2. Gently dust Crème Puff in Translucent all over for expert shine control and sealing the foundation.

3. Add a touch of retro femininity by enhancing your cheekbones using Flawless Perfection Blush in Natural. Apply with a brush using soft strokes and gently build up the colour.

4. Create a neutral toned eye-look so the emphasis is all on the lashes. Apply Masterpiece Colour Precision Eyeshadow in Pearl Beige across the inner and upper lid using your fingers to blend. Switch to the darker shade of Colour Precision Eyeshadow in Coffee to enhance eye shape and exaggerate out the outer corners using a small brush.

5. This look requires volumised lashes that look precise and polished. Use Clump Defy Mascara in Black and build the lashes with several layers paying Picture 7933particular attention to the upper outer corner lashes for a look that oozes Marilyn-esque glamour.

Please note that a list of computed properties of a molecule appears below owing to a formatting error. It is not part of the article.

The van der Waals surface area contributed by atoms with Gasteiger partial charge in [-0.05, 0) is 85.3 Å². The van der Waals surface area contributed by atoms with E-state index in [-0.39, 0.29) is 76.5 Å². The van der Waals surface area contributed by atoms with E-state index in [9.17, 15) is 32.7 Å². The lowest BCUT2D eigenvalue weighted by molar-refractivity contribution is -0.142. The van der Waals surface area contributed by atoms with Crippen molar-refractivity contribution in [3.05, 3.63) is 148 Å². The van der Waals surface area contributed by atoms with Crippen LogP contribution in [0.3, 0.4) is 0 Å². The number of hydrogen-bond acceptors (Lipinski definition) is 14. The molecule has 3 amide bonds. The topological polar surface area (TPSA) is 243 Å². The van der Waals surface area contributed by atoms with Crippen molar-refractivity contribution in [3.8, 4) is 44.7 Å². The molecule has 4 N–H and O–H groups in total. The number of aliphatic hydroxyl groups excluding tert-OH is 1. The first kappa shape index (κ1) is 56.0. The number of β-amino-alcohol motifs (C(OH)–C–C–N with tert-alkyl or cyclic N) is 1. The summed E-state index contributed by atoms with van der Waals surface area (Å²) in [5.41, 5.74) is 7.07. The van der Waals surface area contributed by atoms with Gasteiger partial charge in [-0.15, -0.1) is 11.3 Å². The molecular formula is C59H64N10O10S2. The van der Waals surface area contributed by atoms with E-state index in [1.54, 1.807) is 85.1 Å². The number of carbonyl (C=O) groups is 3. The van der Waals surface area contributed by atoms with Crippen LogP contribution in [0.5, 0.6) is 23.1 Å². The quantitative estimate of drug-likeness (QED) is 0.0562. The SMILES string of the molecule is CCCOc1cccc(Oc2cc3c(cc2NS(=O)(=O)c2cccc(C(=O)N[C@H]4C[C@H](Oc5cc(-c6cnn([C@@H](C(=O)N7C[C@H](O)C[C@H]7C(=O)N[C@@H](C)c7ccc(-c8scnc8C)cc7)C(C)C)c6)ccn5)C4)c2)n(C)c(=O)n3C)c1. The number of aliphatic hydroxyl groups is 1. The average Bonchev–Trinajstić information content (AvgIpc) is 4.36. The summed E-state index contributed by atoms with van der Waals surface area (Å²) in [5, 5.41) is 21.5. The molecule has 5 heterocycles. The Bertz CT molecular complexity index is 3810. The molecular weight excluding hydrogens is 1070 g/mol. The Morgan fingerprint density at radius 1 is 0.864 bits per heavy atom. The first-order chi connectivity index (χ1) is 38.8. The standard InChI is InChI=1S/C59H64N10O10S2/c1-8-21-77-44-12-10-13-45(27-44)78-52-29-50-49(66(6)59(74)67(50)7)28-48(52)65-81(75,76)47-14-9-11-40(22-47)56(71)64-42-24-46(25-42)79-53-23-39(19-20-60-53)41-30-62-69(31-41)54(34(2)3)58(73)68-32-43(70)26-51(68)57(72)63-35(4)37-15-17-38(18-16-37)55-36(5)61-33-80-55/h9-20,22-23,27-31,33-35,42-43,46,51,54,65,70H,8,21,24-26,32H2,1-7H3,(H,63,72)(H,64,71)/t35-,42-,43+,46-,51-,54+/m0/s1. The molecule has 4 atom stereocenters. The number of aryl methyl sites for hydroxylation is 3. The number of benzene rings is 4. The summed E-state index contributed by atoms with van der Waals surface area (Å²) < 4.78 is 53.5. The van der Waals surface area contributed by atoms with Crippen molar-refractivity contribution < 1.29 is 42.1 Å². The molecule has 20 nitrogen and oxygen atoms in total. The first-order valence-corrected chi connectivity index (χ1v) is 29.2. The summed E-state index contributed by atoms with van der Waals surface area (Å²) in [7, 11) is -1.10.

6. Line the lips and then fill using Colour Elixir Lipstick in Bewitching Coral. Use a small brush applicator for precision application, and build gradually for rich and colour saturated lips.

7. Don’t forget your nails! Add the essential finishing touch with Glossfinity Nail Polish in feminine Cute Coral.

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The Scarlet and the Pink

Gentlement Prefer Blondes - DAAGBFLet’s face it, Valentine’s Day can be a pretty lonely place. So I love the idea of a Valentine’s-inspired make-up range which you can buy for yourself and perk yourself up with – not that that was necessarily the concept that Bobbi Brown was going for when she devised her new, limited edition, Pink & Red Collection.